Early Reactive Grasping with Second Order 3D Feature Relations

  • Daniel Aarno
  • Johan Sommerfeld
  • Danica Kragic
  • Nicolas Pugeault
  • Sinan Kalkan
  • Florentin Wörgötter
  • Dirk Kraft
  • Norbert Krüger
Part of the Lecture Notes in Control and Information Sciences book series (LNCIS, volume 370)


One of the main challenges in the field of robotics is to make robots ubiquitous. To intelligently interact with the world, such robots need to understand the environment and situations around them and react appropriately, they need context-awareness. But how to equip robots with capabilities of gathering and interpreting the necessary information for novel tasks through interaction with the environment and by providing some minimal knowledge in advance? This has been a longterm question and one of the main drives in the field of cognitive system development.

The main idea behind the work presented in this paper is that the robot should, like a human infant, learn about objects by interacting with them, forming representations of the objects and their categories that are grounded in its embodiment. For this purpose, we study an early learning of object grasping process where the agent, based on a set of innate reflexes and knowledge about its embodiment. We stress out that this is not the work on grasping, it is a system that interacts with the environment based on relations of 3D visual features generated trough a stereo vision system. We show how geometry, appearance and spatial relations between the features can guide early reactive grasping which can later on be used in a more purposive manner when interacting with the environment.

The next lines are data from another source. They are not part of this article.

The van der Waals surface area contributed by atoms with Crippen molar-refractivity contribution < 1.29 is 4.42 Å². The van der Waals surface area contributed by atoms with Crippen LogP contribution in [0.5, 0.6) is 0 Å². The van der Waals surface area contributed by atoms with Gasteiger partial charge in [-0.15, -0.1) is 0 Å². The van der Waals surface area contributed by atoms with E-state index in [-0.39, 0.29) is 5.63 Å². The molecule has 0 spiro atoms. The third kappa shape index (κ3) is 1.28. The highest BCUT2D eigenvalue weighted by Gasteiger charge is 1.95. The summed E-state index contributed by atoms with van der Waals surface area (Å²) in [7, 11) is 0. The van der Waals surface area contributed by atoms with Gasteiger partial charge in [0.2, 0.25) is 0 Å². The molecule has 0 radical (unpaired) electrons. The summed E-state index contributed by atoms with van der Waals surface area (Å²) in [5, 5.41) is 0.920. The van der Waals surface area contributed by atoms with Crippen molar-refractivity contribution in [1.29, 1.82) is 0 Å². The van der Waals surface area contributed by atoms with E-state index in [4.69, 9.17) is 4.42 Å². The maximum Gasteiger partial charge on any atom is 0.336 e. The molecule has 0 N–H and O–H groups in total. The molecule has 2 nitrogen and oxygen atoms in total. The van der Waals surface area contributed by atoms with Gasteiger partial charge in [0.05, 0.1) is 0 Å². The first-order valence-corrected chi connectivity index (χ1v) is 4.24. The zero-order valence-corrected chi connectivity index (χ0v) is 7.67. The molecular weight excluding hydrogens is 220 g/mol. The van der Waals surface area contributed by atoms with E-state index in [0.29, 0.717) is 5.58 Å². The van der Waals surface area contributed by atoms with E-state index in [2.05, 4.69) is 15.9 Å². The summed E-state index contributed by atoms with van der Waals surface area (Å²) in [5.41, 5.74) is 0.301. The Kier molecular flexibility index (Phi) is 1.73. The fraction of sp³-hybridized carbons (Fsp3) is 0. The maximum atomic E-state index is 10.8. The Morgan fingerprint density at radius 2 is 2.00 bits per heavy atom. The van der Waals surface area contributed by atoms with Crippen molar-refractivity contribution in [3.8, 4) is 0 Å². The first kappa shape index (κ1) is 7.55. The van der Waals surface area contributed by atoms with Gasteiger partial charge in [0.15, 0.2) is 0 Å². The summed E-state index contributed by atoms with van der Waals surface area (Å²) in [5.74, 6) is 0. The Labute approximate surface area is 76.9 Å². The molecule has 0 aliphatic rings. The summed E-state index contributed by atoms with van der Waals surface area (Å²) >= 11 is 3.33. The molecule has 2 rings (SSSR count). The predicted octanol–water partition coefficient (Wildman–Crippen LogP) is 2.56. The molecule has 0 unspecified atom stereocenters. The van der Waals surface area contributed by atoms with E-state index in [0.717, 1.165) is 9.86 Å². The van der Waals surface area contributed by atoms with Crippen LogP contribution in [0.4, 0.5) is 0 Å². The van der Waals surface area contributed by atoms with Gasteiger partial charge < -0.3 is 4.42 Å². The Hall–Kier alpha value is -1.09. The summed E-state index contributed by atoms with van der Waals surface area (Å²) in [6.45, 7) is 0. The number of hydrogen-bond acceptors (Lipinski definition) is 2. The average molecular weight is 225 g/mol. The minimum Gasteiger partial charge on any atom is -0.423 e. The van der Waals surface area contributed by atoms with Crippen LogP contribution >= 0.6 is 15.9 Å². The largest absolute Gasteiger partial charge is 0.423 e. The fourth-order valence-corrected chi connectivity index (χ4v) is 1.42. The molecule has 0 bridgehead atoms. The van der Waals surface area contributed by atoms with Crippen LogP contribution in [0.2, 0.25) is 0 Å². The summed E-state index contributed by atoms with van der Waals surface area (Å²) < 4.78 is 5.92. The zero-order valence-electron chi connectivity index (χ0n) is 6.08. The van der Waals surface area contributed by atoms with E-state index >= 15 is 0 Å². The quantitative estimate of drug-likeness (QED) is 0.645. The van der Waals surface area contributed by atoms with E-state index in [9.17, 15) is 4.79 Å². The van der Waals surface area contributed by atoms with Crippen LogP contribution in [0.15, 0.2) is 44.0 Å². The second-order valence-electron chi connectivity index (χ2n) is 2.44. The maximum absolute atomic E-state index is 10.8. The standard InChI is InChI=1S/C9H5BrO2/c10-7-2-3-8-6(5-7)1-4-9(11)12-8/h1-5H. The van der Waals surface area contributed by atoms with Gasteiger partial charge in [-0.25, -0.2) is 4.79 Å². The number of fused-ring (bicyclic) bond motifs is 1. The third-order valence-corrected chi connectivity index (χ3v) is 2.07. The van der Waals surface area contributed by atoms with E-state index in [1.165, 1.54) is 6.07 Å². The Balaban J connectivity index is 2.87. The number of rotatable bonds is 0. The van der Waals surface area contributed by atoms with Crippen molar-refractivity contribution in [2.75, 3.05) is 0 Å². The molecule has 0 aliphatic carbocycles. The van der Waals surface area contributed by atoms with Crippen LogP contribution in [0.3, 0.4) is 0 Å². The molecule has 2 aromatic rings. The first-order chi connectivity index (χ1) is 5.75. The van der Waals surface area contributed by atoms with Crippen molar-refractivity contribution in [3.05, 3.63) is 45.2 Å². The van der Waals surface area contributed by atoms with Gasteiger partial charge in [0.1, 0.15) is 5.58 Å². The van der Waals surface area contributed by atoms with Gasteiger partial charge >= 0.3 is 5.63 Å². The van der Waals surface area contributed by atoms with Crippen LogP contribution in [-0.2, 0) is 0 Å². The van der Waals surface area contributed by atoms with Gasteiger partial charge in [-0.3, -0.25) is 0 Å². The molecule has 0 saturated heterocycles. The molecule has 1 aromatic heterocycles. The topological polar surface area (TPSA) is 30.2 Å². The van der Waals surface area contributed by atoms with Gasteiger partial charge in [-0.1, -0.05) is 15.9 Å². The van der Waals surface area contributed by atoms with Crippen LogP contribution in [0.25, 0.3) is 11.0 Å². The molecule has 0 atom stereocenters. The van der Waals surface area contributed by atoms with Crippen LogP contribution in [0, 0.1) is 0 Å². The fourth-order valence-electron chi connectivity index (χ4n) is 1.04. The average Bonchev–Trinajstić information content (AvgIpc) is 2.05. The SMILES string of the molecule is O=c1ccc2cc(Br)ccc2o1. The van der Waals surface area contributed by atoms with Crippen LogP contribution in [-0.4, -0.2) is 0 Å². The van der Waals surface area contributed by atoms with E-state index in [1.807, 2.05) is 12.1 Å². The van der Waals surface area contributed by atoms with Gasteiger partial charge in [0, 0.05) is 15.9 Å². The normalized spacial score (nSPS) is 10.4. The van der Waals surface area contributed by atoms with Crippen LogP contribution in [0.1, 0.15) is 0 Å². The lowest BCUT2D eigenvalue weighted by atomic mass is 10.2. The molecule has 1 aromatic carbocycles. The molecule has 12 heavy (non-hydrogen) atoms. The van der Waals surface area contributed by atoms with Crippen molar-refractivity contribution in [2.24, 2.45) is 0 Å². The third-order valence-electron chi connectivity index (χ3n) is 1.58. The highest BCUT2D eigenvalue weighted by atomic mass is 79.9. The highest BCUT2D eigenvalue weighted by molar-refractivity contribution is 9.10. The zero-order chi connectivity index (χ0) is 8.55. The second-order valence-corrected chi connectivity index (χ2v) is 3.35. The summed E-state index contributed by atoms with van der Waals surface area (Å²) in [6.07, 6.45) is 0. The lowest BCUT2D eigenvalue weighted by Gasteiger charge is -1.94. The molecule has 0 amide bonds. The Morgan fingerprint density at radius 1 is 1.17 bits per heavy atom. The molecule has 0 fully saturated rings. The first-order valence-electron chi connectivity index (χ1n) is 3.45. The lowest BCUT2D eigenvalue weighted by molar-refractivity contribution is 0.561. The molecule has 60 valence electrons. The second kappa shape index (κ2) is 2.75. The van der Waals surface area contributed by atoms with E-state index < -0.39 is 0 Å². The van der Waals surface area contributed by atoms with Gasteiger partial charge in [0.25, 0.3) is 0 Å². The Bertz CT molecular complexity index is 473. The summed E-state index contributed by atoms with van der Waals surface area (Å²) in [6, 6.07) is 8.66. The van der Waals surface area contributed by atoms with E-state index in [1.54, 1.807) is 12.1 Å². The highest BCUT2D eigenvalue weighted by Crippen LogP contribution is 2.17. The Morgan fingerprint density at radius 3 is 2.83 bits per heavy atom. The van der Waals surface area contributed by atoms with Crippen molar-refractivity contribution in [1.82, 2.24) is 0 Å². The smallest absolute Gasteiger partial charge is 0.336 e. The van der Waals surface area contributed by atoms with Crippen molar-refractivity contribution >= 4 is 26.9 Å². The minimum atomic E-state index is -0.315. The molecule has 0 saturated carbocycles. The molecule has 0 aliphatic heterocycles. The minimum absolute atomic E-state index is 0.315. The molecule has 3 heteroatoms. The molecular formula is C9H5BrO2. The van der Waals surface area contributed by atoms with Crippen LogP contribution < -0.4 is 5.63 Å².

Unknown Object Arbitrary Object Stereo Vision System Grasp Planning Shape Primitive 
These keywords were added by machine and not by the authors. This process is experimental and the keywords may be updated as the learning algorithm improves.


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Copyright information

© Springer-Verlag Berlin Heidelberg 2007

Authors and Affiliations

  • Daniel Aarno
    • 1
  • Johan Sommerfeld
    • 1
  • Danica Kragic
    • 1
  • Nicolas Pugeault
    • 2
  • Sinan Kalkan
    • 3
  • Florentin Wörgötter
    • 3
  • Dirk Kraft
    • 4
  • Norbert Krüger
    • 4
  1. 1.Centre for Autonomous Systems, Computational Vision and Active Perception, School of Computer Science and Communication, Royal Institute of Technology, 10044 StockholmSweden
  2. 2.School of Informatics, University of Edinburgh, 2 Buccleuch Place, Edinburgh EH8 9LWUnited Kingdom
  3. 3.Bernstein Center for Computational Neuroscience, University of Goettingen, Bunsenstr. 10, 37073 GoettingenGermany
  4. 4.The Maersk Mc-Kinney Moller Institute, University of Southern Denmark, Campusvej 55, 5230 Odense MDenmark

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